Is France's Veil Ban Protecting or Repressing Muslim Women?
In a passionate discussion late Saturday morning, three leading human-rights advocates debated whether Western societies should accept the Islamic veil as a valid religious and cultural practice for Muslim women—or whether it should be banned as a symbol of female repression.
The conversation couldn't be happening at a more relevant time, as the veil question reaches a fever pitch in Europe. As of next month, full-face veils (niqabs, often worn in tandem with the robes variously known as abayas or chadors; or burqas, the Afghani full-body covering with a face grill) will be illegal in any public place in France. This will include sidewalks, schools, banks, marketplaces, movie cinemas, theaters, buses, trains, hospitals, national museums—basically anywhere but a mosque, a private home or an automobile. Violators will face a substantial fine (€150) and will have to enroll in a citizenship class to better learn the values (liberté, égalité, fraternité, and most of all, laïcité) of the French republic.
On the final morning of the summit, the panelists—and moderator Andrew Sullivan, who'll soon bring his enormously popular Daily Dish to The Daily Beast—voiced mixed opinions on France's ban. Ayaan Hirsi Ali, the native-born Somalian and former Dutch parliamentarian who has spoken out about Islam's underlying misogynistic tendencies, said the ban would help protect women coerced to wear the veil by their families: "Laws should protect them," she said. She said the veil debate should also serve as a catalyst to address honor killings and other violence against women inside Europe's Muslim immigrant communities that's often excused as religious practice, but in which the state should intervene, as it would for any non-Muslim citizen. "If the debate on the veil is going to open up that conversation, then it is a welcome debate," Hirsi Ali said.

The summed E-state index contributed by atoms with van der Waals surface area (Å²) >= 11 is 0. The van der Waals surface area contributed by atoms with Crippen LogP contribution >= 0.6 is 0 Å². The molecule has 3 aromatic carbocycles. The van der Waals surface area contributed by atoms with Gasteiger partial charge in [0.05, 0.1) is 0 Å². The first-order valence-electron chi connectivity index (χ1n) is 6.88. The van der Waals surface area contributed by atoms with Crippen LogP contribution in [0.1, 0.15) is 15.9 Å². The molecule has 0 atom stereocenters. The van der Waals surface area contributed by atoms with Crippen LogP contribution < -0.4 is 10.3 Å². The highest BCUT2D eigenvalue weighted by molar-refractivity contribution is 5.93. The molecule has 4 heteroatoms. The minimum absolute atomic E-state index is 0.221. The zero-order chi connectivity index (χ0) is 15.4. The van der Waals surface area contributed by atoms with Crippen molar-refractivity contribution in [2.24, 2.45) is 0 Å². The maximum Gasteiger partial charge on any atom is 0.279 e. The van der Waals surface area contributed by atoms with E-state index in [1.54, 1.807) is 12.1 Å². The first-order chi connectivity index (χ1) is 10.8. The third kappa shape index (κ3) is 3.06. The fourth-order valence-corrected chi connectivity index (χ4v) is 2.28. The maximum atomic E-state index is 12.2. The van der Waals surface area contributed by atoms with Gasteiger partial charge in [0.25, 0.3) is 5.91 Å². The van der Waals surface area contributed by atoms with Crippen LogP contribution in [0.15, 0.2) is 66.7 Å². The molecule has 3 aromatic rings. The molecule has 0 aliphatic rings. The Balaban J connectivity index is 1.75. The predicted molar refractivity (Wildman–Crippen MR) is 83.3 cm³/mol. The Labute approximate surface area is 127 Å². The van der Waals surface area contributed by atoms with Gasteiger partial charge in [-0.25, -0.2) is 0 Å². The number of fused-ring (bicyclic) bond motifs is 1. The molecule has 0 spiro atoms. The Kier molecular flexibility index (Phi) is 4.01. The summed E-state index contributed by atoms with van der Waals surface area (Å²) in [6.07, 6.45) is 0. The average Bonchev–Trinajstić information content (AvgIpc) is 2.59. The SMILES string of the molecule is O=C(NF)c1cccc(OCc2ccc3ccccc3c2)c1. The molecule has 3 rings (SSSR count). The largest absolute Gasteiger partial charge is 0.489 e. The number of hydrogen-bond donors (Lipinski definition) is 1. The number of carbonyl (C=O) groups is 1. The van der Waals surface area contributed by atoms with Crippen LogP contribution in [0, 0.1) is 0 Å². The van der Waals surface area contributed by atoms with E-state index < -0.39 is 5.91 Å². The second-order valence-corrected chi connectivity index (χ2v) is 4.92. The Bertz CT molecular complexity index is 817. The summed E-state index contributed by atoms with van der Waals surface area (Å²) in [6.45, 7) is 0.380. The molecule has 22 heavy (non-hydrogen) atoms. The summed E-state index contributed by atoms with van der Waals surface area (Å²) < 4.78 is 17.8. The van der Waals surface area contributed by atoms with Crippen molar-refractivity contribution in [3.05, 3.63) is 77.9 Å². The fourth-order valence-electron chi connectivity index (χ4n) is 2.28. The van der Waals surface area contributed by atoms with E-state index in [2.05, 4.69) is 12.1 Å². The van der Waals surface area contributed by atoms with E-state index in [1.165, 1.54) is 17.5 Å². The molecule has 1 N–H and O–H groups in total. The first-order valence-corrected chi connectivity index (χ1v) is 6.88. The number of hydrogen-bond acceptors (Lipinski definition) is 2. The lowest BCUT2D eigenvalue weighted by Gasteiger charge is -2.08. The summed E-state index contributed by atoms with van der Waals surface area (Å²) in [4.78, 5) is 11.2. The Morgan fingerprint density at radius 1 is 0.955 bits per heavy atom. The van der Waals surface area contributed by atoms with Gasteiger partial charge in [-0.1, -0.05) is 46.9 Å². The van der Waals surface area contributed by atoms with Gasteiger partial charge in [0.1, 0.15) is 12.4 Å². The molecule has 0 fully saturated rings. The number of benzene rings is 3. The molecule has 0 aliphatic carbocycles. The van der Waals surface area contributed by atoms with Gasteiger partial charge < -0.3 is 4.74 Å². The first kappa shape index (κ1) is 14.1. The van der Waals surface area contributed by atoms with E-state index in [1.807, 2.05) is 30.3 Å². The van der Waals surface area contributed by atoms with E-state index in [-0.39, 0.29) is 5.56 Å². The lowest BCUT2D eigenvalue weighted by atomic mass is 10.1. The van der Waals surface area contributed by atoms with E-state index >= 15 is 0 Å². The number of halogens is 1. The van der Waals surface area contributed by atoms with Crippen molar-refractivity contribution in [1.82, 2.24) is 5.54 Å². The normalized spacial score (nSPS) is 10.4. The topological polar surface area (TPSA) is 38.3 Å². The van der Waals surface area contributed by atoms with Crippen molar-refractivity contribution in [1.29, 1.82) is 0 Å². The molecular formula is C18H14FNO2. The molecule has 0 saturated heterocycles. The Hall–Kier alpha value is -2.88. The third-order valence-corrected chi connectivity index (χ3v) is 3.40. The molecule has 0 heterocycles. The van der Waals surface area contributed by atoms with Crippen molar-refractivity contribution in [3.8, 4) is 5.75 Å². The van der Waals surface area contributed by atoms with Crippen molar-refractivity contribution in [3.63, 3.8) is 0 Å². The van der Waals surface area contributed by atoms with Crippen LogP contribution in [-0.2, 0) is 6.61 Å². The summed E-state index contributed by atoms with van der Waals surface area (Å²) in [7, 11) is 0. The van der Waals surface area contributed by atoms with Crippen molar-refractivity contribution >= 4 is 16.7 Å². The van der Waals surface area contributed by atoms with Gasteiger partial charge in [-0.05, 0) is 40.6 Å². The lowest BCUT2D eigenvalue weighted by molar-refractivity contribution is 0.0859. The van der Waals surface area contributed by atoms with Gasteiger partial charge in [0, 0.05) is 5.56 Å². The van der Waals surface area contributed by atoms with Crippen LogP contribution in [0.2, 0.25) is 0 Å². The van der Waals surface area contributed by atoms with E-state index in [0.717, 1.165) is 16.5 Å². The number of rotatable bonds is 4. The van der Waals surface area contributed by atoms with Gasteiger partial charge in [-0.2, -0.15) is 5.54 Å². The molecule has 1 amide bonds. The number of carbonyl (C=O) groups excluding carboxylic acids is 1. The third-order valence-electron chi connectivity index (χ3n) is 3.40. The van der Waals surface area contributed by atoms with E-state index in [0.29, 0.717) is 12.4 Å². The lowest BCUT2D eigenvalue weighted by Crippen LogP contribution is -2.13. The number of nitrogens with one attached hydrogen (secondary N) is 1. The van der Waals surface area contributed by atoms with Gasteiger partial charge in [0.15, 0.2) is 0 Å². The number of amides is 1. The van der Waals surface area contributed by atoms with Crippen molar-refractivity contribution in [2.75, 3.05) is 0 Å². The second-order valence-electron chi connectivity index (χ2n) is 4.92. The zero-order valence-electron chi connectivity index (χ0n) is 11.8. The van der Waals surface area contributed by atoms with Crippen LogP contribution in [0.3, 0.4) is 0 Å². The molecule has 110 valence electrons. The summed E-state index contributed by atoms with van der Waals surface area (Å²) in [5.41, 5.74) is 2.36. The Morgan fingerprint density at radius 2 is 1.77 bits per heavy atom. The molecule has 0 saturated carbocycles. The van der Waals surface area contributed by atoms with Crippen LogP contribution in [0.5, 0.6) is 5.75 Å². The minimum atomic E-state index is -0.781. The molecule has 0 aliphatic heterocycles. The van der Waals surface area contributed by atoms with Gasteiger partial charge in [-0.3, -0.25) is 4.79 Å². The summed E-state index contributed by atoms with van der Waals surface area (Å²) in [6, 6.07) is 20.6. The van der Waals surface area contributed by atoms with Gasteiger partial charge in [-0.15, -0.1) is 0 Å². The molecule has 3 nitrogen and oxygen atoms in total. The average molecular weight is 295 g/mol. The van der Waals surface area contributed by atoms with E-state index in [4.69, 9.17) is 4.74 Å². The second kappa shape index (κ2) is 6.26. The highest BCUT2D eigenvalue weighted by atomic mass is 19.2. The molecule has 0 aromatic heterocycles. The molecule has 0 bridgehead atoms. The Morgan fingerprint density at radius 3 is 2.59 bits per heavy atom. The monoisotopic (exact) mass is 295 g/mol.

However, the Council on Foreign Relations' Isobel Coleman worried the ban would serve to keep women out of public space and restrict their freedom of choice. She likened France's ban to the bans in Mideast countries on Western clothing, and said both were equally insidious.
"Clothing bans, whichever way they fall, are part of excluding women from the public space," said Coleman. "We begin to limit women's choices."
The true difficulty, as all the panelists pointed out, is that some women freely choose to wear a veil as a religious or cultural statement, while others are strongarmed into the practice. "How does the law tell the difference?" Sullivan asked. "We can't," replied Human Rights Watch's Liesl Gerntholz.
Still, Gerntholz said America can study the fallout from the French ban as the U.S. grapples with respecting Muslims' freedom of religion while still ensuring women's rights. "I'm curious to see how it plays out," she said.